SHERIFF AUBREY: No, they have curtailed it a little bit. And I’m sure the folks are —
THE PRESIDENT: And that’s for legal reasons? Or just political reasons?
SHERIFF AUBREY: They make it political and they make it — they make up stories. All you’ve got to do —
THE PRESIDENT: I’d like to look into that, okay? There’s no reason for that. Dana, do you think there’s any reason for that? Are you aware of this?
And the beat goes on, and the beat goes on:
MR. BOENTE: I am aware of that, Mr. President. And we have gotten a great deal of criticism for the asset forfeiture, which, as the sheriff said, frequently was taking narcotics proceeds and other proceeds of crime.[*] But there has been a lot of pressure on the department to curtail some of that.
*Many times it’s what they THINK will be used for a crime. Unproven claims.
“Yes officer, I’m on my way to buy a car, here’s the information.”
“No, I think you’re on your way to buy drugs.”
“Because you have a lot of cash, and people who buy drugs have a lot of cash. Guilty. We’re taking your cash.”
THE PRESIDENT: So who gets it? What happens to it? Tell them to keep it?
MR. BOENTE: Well, we have what is called equitable sharing, where we usually share it with the local police departments for whatever portion that they worked on the case. And it was a very successful program, very popular with the law enforcement community.
Wait… Bonuses, vacations, and extra spending cash are “very popular”?
THE PRESIDENT: And now what happens?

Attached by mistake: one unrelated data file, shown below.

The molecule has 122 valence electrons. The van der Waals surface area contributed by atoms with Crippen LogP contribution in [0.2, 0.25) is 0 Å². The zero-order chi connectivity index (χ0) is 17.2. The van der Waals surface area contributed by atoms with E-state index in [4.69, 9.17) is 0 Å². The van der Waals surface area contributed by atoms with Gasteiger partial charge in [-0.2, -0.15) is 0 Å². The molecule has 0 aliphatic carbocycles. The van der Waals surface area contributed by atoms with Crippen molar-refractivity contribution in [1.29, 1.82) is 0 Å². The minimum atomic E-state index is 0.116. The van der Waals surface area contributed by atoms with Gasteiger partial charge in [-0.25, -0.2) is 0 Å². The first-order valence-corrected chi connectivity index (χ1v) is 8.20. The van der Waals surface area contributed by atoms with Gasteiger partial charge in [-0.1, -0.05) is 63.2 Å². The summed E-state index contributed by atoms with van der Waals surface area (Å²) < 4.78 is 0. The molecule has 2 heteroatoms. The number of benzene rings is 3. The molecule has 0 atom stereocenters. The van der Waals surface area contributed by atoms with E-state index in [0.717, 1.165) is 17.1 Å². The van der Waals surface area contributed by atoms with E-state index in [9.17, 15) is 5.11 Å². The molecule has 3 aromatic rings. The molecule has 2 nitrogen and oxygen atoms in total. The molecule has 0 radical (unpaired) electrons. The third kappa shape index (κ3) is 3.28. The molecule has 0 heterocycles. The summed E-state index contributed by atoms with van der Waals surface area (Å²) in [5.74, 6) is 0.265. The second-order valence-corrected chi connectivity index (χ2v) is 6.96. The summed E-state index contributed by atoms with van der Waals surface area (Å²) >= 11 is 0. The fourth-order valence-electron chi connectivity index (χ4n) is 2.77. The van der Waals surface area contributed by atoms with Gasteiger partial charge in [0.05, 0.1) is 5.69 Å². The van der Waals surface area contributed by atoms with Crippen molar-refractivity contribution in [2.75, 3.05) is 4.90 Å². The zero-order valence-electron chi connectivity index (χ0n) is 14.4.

MR. BOENTE: Well, now we’ve just been given — there’s been a lot of pressure not to forfeit, in some cases.
THE PRESIDENT: Who would want that pressure, other than, like, bad people, right? But who would want that pressure? You would think they’d want this stuff taken away.
“Bad people,” like these people, who just wanted to keep their kids out of foster care. The audacity. “Most infamously, police in Tenaha seized over $3 million from hundreds of drivers and even made “cash-for-freedom deals” with drivers. As The New Yorker reported last August, drivers “would go to jail and their children would be handed over to foster care. Or they could sign over their cash to the city of Tenaha, and get back on the road.”
Or “bad people,” like James Huff, an 81 year-old man who had $8,400 seized when an officer was alerted to possible narcotics by a police dog after Mr. Huff denied entry for a search. (Spoiler: No drugs.) And due to a lack of notification from the attorney’s office, Huff’s paperwork wasn’t filed in time. “The notice gave no specifics, so Huff and his lawyers did not know that the notice was for his money. As a consequence, he missed the deadline to file a claim, and a judge ruled that he had lost the opportunity to challenge the seizure. The money was ordered forfeited by default. Prosecutors never had to demonstrate any connection whatsoever between Huff’s money and drugs.”
Or “bad people,” like 87 year-old Carla’s $2000. But good news, only $600 was seized, because the other $1400 just got lost in transit or something. Oops.